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Etzel Ruth Ann


Ruth A. Etzel, M.D., Ph.D. is Senior Officer for Environmental Health Research in the Department of Public Health and Environment at the World Health Organization in Geneva, Switzerland. She completed medical school at the University of Wisconsin and residencies in Pediatrics and Preventive Medicine in Chapel Hill, North Carolina, USA. After completing a pediatric residency, Dr. Etzel was a Robert Wood Johnson Clinical Scholar in Chapel Hill, and received her PhD in Epidemiology from the University of North Carolina School of Public Health in 1985. While there, she became very interested in studying the health effects of exposure to secondhand smoke among infants. With Dr. Robert Greenberg, she co-authored the first study to use cotinine as a biological marker of exposure to tobacco smoke in children. In the twenty five years since that study was published in the New England Journal of Medicine, she has been influential in working to make cotinine a standard method for assessing tobacco exposure in epidemiological studies. She has also been a strong leader in national and international efforts to reduce children´s exposure to tobacco smoke, serving as chair of the Scientific Advisory Committee for the Julius B. Richmond Center of Excellence at the American Academy of Pediatrics (AAP), dedicated to improving child health by eliminating children's exposure to tobacco and secondhand smoke.

As a Commissioned Officer in the United States Public Health Service, Dr. Etzel served in numerous public-sector leadership positions including: Centers for Disease Control and Prevention (Founding Chief of the Air Pollution and Respiratory Health Branch), Department of Agriculture (Director of the Division of Epidemiology and Risk Assessment) and Indian Health Service (Research Director at the Alaska Native Medical Center). She is a courageous leader in bringing environmental risks to children to public attention and working collaboratively towards solutions. In 1989, after a single case of acrodynia was identified in a US child who was exposed to mercury vapor inside a newly-painted house, she coordinated a study to assess the extent of the mercury exposure and then made a compelling case to the US Environmental Protection Agency (EPA) for the removal of mercury from latex paints. In response, the EPA quickly reached an agreement with the US paint companies to stop the addition of mercury compounds to interior latex paints.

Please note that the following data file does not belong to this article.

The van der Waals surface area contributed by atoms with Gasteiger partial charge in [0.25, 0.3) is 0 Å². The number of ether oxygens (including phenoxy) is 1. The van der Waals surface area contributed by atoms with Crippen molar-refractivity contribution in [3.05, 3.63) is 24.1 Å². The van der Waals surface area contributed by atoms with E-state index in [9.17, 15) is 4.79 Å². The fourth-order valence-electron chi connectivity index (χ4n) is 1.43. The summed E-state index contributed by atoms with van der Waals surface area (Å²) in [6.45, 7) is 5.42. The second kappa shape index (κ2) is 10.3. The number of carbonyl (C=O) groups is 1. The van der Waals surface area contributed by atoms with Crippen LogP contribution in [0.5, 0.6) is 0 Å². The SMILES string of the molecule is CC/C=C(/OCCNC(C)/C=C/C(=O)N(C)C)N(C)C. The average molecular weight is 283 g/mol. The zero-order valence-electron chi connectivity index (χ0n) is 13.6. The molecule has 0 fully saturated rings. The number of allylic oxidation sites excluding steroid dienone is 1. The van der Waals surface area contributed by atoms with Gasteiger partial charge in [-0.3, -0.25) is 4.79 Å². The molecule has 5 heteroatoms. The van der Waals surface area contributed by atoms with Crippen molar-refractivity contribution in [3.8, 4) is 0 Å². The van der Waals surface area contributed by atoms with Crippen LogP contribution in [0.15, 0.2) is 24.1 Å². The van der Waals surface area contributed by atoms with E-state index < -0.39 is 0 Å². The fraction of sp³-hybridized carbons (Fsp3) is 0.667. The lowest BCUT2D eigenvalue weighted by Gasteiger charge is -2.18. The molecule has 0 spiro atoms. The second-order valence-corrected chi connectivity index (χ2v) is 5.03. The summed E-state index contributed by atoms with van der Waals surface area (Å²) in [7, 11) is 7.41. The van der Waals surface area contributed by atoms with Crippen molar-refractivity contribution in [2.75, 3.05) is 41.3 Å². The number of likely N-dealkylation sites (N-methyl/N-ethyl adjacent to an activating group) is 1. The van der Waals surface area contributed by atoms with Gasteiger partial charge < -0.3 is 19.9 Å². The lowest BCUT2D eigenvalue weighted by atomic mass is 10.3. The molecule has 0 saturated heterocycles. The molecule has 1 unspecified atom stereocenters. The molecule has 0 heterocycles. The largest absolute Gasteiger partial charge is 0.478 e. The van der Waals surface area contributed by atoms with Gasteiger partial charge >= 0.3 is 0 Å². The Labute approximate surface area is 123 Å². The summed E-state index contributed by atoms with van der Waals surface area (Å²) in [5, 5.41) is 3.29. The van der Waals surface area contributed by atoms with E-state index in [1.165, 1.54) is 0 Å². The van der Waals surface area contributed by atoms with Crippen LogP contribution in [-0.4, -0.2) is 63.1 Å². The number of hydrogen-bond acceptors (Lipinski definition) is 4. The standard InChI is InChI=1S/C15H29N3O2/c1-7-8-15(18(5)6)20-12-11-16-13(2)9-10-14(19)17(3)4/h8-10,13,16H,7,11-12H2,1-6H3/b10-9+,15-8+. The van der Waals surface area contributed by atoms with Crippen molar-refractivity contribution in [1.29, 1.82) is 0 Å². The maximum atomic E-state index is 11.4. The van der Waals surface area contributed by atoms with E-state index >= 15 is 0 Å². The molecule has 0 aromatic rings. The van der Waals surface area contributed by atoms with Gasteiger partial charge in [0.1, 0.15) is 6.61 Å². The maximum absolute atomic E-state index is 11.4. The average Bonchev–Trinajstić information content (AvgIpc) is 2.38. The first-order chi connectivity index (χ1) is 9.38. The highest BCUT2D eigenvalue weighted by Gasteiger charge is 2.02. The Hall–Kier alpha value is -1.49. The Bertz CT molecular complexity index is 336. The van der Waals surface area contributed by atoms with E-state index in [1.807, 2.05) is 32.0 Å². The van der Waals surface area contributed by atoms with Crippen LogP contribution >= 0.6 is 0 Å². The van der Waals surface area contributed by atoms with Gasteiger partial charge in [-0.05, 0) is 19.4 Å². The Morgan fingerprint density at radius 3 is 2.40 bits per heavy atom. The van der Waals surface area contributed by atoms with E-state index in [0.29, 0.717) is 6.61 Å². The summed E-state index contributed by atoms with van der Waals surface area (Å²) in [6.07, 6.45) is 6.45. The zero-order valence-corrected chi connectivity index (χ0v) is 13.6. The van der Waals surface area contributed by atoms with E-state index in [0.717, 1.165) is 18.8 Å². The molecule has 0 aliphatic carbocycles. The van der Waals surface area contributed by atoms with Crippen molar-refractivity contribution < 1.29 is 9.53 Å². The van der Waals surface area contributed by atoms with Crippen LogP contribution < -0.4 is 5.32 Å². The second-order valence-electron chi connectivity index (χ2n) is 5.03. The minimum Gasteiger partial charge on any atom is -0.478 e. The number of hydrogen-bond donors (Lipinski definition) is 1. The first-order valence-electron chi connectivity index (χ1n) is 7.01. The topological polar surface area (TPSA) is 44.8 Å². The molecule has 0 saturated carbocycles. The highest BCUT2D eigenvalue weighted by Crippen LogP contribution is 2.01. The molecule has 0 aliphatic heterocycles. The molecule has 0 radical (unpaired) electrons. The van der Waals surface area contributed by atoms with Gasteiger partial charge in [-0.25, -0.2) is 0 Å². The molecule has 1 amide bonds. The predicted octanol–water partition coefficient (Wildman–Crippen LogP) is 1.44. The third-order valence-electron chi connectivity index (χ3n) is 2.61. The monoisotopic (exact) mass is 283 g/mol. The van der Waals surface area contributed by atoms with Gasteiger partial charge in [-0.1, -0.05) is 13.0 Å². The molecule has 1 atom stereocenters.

Dr. Etzel is the founding editor of the popular AAP manual Pediatric Environmental Health, of which a 3rd edition will be published in 2011. This influential book has helped to train hundreds of clinicians who care for children about how to recognize, diagnose, treat and prevent illness in children from hazards in the environment. She serves on the adjunct faculty at the George Washington University School of Public Health and Health Services. In addition to being board-certified in Pediatrics, Dr. Etzel is also board-certified in Preventive Medicine and served for 9 years on the American Board of Preventive Medicine. She was a member of the National Heart Lung and Blood Institute’s First Expert Panel on the Management of Asthma and the Department of Defense Science Board Task Force on Gulf War Heath Effects. Dr. Etzel has received numerous awards, including the 2007 Children’s Environmental Health Champion Award from US Environmental Protection Agency, the Distinguished Service Award from the US Public Health Service, the Don C. Mackel Memorial Award from CDC, the Arthur S. Flemming Award, and the Clinical Society Award from the US Public Health Service Commissioned Officers Association for her discovery of the association between infant pulmonary hemorrhage and exposure to toxigenic molds. Her epidemiologic research interests include identifying the environmental precipitants of asthma attacks and studying the health effects of exposure to indoor and outdoor air pollutants.

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